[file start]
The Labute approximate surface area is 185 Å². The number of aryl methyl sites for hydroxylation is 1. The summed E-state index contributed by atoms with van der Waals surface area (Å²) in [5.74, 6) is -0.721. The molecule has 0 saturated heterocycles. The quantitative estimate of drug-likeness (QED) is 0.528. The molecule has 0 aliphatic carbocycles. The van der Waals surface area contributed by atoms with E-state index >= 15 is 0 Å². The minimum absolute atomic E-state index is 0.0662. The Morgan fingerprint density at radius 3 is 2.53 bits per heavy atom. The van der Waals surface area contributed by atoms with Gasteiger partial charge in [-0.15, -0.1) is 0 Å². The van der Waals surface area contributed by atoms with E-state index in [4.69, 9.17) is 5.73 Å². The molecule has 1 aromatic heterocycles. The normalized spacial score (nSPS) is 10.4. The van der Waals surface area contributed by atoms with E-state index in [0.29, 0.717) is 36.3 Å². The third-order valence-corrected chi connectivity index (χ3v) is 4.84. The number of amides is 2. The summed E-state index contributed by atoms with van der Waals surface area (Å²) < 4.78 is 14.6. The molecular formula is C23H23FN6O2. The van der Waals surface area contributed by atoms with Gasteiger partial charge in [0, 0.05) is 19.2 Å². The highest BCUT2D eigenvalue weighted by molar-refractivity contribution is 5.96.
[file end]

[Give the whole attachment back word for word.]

The Labute approximate surface area is 185 Å². The number of aryl methyl sites for hydroxylation is 1. The summed E-state index contributed by atoms with van der Waals surface area (Å²) in [5.74, 6) is -0.721. The molecule has 0 saturated heterocycles. The quantitative estimate of drug-likeness (QED) is 0.528. The molecule has 0 aliphatic carbocycles. The van der Waals surface area contributed by atoms with E-state index >= 15 is 0 Å². The minimum absolute atomic E-state index is 0.0662. The Morgan fingerprint density at radius 3 is 2.53 bits per heavy atom. The van der Waals surface area contributed by atoms with Gasteiger partial charge in [-0.15, -0.1) is 0 Å². The van der Waals surface area contributed by atoms with E-state index in [4.69, 9.17) is 5.73 Å². The molecule has 1 aromatic heterocycles. The normalized spacial score (nSPS) is 10.4. The van der Waals surface area contributed by atoms with E-state index in [0.29, 0.717) is 36.3 Å². The third-order valence-corrected chi connectivity index (χ3v) is 4.84. The number of amides is 2. The summed E-state index contributed by atoms with van der Waals surface area (Å²) < 4.78 is 14.6. The molecular formula is C23H23FN6O2. The van der Waals surface area contributed by atoms with Gasteiger partial charge in [0, 0.05) is 19.2 Å². The highest BCUT2D eigenvalue weighted by molar-refractivity contribution is 5.96.